Comparison fermentation kinetics (in vitro) of grass and shrub legume leaves: The pattern of VFA concentration, estimated CH4 and microbial biomass production

Y Widiawati, A Thalib


In the process of fermentation, rumen microbes normally convert major fractions of carbohydrates and proteins in a feed to useful end-products (i.e. VFA, microbial protein and B-vitamins) and some waste products (i.e. CH4 and CO2). The pattern of these end-products depend largely on the fraction contained in the feed eaten by the animal. Two types of feeds, namely grass and shrub legume, leucaena have different fraction proportions. Grass contains more fibre but less protein compared to shrub legumes. Thus in the rumen they might be fermented to produce different pattern of end products. The experiment was conducted in order to examine the pattern of VFA, CH4 and microbial protein products of the two types of feeds when fermented in the rumen. In vitro method was used to determine the pattern of these end products. Results showed that the grass produced more total VFA/mg organic matter degraded (0.0229 mM/mg vs 0.0075 mM/mg) and CH4 gas  (0.20 mole/mg  vs 0.09 mole/mg) but less propionate in partial and less microbial protein (2646 g vs 2656 g ) compared to the legume. Approximately 32% less CH4 (per mg OM degraded) would be produced from leucaena compared to that produced from grass, which mean that there will be less energy loss as CH4 thus more energy for animal production.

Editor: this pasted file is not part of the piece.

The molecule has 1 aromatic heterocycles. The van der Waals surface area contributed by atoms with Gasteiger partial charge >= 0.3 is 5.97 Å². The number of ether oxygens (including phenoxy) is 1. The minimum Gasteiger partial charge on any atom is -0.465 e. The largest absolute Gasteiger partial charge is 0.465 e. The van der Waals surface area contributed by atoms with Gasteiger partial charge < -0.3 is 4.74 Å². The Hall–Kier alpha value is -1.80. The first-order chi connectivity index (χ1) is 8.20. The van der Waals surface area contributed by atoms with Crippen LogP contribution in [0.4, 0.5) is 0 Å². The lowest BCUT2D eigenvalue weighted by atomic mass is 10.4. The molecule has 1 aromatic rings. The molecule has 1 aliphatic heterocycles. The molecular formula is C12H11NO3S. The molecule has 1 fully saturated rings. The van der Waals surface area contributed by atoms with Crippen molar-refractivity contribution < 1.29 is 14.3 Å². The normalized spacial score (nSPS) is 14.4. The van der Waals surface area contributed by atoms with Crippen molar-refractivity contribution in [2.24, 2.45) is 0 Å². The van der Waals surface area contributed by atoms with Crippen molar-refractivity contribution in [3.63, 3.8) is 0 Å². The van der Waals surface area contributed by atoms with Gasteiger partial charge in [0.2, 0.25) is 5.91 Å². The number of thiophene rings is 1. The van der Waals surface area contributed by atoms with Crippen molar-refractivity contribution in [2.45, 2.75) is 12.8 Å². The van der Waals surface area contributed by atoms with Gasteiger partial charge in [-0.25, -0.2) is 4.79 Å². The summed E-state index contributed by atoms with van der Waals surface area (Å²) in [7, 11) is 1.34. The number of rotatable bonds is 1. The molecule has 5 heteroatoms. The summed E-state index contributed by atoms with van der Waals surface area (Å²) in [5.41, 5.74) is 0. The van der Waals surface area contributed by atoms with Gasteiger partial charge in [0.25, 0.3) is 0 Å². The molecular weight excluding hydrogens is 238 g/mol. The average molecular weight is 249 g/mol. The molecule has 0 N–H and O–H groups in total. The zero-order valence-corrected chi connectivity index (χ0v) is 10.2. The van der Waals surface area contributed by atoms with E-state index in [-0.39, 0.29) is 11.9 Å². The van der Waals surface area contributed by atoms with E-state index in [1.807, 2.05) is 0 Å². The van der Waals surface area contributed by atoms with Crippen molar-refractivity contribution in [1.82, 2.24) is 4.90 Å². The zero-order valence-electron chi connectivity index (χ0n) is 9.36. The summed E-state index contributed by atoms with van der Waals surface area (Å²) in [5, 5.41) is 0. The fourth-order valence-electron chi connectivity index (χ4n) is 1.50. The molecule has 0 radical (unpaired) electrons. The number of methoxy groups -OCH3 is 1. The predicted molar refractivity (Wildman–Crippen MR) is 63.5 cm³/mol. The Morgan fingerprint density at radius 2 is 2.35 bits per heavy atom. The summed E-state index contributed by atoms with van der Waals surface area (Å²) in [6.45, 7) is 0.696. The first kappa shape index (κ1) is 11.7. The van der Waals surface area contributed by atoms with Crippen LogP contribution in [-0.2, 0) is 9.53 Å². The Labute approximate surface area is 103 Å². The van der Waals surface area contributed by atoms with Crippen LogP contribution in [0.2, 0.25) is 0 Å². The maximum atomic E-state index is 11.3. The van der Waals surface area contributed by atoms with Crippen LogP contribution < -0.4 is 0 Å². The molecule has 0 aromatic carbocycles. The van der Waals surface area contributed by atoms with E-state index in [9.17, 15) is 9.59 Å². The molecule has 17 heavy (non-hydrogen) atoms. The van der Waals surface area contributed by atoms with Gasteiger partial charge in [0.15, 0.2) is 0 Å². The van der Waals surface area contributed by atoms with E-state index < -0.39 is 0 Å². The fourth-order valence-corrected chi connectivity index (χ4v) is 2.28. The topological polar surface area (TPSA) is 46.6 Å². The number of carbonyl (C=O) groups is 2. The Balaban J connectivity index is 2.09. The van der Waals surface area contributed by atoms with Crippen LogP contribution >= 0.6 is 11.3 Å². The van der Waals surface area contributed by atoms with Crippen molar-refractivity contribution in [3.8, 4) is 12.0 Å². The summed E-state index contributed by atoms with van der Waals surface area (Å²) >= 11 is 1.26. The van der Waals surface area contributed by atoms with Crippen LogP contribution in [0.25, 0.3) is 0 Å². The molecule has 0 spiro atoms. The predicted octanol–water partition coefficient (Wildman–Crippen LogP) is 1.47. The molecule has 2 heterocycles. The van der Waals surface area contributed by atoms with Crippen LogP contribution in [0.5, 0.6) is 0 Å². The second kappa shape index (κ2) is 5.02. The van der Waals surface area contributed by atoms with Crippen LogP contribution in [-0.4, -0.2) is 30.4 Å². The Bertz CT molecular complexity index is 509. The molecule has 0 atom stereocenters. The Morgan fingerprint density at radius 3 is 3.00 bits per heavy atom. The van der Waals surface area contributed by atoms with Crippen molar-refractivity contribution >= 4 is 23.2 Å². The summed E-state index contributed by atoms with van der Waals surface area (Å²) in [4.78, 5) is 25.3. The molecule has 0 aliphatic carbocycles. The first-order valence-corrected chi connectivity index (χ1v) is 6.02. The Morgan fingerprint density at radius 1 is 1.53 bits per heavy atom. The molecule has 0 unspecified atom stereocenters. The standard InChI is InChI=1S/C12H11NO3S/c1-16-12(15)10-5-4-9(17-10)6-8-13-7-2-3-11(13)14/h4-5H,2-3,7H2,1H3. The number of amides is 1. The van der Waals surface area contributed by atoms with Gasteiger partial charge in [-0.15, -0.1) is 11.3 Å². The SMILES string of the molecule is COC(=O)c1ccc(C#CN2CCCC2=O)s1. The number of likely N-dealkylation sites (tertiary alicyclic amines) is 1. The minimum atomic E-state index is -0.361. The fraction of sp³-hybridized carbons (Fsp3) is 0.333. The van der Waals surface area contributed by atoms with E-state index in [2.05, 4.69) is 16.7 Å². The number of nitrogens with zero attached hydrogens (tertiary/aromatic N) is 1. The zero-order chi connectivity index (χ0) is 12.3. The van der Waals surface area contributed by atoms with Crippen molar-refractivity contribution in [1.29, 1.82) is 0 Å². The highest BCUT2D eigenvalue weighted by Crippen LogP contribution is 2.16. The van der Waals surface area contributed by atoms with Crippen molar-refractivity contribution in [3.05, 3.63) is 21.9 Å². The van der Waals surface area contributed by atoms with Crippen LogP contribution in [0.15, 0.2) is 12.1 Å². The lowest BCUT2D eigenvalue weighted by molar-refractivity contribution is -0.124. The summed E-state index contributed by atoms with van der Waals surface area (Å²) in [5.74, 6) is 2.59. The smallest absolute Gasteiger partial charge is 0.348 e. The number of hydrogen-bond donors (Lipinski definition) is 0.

Key Words: Grass, Shrub Legume, Volatile Fatty Acids, CH4, Microbial Protein

Full Text:



  • There are currently no refbacks.

Creative Commons License
This work is licensed under a Creative Commons Attribution 4.0 International License.